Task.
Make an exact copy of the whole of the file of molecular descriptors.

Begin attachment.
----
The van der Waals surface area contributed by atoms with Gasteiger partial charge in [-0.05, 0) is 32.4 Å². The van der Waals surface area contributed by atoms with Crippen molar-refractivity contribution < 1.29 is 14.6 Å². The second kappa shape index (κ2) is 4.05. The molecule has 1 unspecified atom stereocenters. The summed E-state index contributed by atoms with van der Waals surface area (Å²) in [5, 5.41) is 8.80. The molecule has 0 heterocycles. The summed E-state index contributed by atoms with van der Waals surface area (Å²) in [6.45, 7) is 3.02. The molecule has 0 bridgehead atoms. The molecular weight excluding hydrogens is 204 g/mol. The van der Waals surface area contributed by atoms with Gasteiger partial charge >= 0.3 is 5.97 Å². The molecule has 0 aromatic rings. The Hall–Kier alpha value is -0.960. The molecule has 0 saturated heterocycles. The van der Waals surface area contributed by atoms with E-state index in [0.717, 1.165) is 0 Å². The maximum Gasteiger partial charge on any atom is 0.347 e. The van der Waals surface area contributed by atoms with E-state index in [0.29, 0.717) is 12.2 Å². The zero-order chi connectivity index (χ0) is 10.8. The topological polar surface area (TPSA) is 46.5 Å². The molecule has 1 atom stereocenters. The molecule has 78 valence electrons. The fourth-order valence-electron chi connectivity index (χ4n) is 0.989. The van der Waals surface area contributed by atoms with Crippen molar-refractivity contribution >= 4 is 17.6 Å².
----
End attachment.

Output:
The van der Waals surface area contributed by atoms with Gasteiger partial charge in [-0.05, 0) is 32.4 Å². The van der Waals surface area contributed by atoms with Crippen molar-refractivity contribution < 1.29 is 14.6 Å². The second kappa shape index (κ2) is 4.05. The molecule has 1 unspecified atom stereocenters. The summed E-state index contributed by atoms with van der Waals surface area (Å²) in [5, 5.41) is 8.80. The molecule has 0 heterocycles. The summed E-state index contributed by atoms with van der Waals surface area (Å²) in [6.45, 7) is 3.02. The molecule has 0 bridgehead atoms. The molecular weight excluding hydrogens is 204 g/mol. The van der Waals surface area contributed by atoms with Gasteiger partial charge >= 0.3 is 5.97 Å². The molecule has 0 aromatic rings. The Hall–Kier alpha value is -0.960. The molecule has 0 saturated heterocycles. The van der Waals surface area contributed by atoms with E-state index in [0.717, 1.165) is 0 Å². The maximum Gasteiger partial charge on any atom is 0.347 e. The van der Waals surface area contributed by atoms with E-state index in [0.29, 0.717) is 12.2 Å². The zero-order chi connectivity index (χ0) is 10.8. The topological polar surface area (TPSA) is 46.5 Å². The molecule has 1 atom stereocenters. The molecule has 78 valence electrons. The fourth-order valence-electron chi connectivity index (χ4n) is 0.989. The van der Waals surface area contributed by atoms with Crippen molar-refractivity contribution >= 4 is 17.6 Å².